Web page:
There wasn't much that could have distracted me on the way to the train station on a recent Saturday evening. After two days at an outdoor music festival—in the rain one day and under the blazing sun the next—I wanted nothing more than to return to our apartment for a long shower and some blessed quiet. Lollapalooza was a blast, a great opportunity to see some new bands and observe Chicago's diverse youth culture. I might have stayed for the day's final acts, but I'm a pastor and my ringing ears and tired legs needed a good night's sleep before Sunday morning.
Before I'd walked even a block from the festival, I bumped into a small crowd whose attention was fixed on two men speaking loudly to the bedraggled onlookers. One held a handmade sign that read—I kid you not— "TURN OR BURN!" He spoke into a bullhorn, warning the young people of God's coming judgment and listing in vivid detail the sins that would lead them to an eternity burning in hell. The other man held an open Bible and vigorously debated anyone who disagreed with his companion's portrayal of God.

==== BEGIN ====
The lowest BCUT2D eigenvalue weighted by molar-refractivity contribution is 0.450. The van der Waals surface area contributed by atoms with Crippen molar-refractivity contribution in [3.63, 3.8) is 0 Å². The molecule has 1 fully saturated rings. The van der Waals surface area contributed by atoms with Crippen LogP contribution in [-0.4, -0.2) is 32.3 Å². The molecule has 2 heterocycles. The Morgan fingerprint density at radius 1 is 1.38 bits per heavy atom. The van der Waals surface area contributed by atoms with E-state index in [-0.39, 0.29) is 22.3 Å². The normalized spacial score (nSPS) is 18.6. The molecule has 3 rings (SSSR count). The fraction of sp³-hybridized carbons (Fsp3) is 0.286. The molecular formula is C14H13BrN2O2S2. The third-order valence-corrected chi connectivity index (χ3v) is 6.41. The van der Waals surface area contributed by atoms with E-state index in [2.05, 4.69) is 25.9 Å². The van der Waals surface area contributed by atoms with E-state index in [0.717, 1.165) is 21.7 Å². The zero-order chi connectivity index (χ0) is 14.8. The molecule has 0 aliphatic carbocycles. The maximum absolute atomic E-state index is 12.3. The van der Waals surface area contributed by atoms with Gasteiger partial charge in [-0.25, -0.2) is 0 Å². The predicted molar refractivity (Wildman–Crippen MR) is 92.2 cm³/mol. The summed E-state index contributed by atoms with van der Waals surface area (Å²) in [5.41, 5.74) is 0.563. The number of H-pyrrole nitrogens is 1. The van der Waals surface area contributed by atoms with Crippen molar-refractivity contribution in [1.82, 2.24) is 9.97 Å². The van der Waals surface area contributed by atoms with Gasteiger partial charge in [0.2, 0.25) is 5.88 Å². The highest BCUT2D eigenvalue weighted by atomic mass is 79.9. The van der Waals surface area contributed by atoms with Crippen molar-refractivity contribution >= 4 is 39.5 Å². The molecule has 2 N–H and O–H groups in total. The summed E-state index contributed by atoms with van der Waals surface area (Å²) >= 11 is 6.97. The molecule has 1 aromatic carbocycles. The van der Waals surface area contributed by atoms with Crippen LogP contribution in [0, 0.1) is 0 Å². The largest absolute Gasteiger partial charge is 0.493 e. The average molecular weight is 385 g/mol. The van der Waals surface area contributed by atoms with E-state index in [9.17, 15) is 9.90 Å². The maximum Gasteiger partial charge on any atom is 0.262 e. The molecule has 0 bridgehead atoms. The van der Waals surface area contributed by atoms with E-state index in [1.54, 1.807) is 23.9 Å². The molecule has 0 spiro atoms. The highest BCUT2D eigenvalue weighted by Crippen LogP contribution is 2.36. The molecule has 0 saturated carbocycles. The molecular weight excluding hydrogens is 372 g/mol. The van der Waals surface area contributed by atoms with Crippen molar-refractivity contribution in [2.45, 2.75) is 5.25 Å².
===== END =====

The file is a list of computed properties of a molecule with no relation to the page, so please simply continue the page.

For the past two days, I'd watched these young people pursue beauty and friendship and community. Groups of sunburned 20somethings had made their way from one stage to the next, avoiding mud puddles and speaking with awe in their voices about their favorite musical experiences of the weekend. And now, as they left the safety of the festival grounds, they were immediately confronted with Jesus. Or at least two of Jesus' representatives.
A few in the crowd poked fun and tried to fluster the preachers. What really caught my attention, though, what overruled my fatigue, was another response. Despite this generation's reputation as cynical and sarcastic, many of the young wore visible sadness on their faces. Some pleaded with Bullhorn Man for a different portrayal of Jesus. A few people asked Bible Man if his God had any love for them. One young man was on the edge of tears as he tried to convince the men to lower their voices, to show kindness in their words about Jesus.
Ten minutes of this street theatre was enough and, quenching my desire to punch Bullhorn Man and Bible Man, I continued toward the train. As I often do after encountering this version of Christian witness, I angrily questioned why these men did what they did. How could they possibly think their language and posture was helpful? Is this what Jesus had in mind when he felt compassion for the harassed and helpless crowds—sheep without a shepherd—and asked his disciples to pray for more workers for the harvest? My irritation only increased as I thought about how the irreligious and marginalized of his day were attracted to Jesus. Whether or not they would have accepted his easy yoke, certainly these festival goers would have been intrigued by the alternative life Jesus proclaimed and demonstrated.
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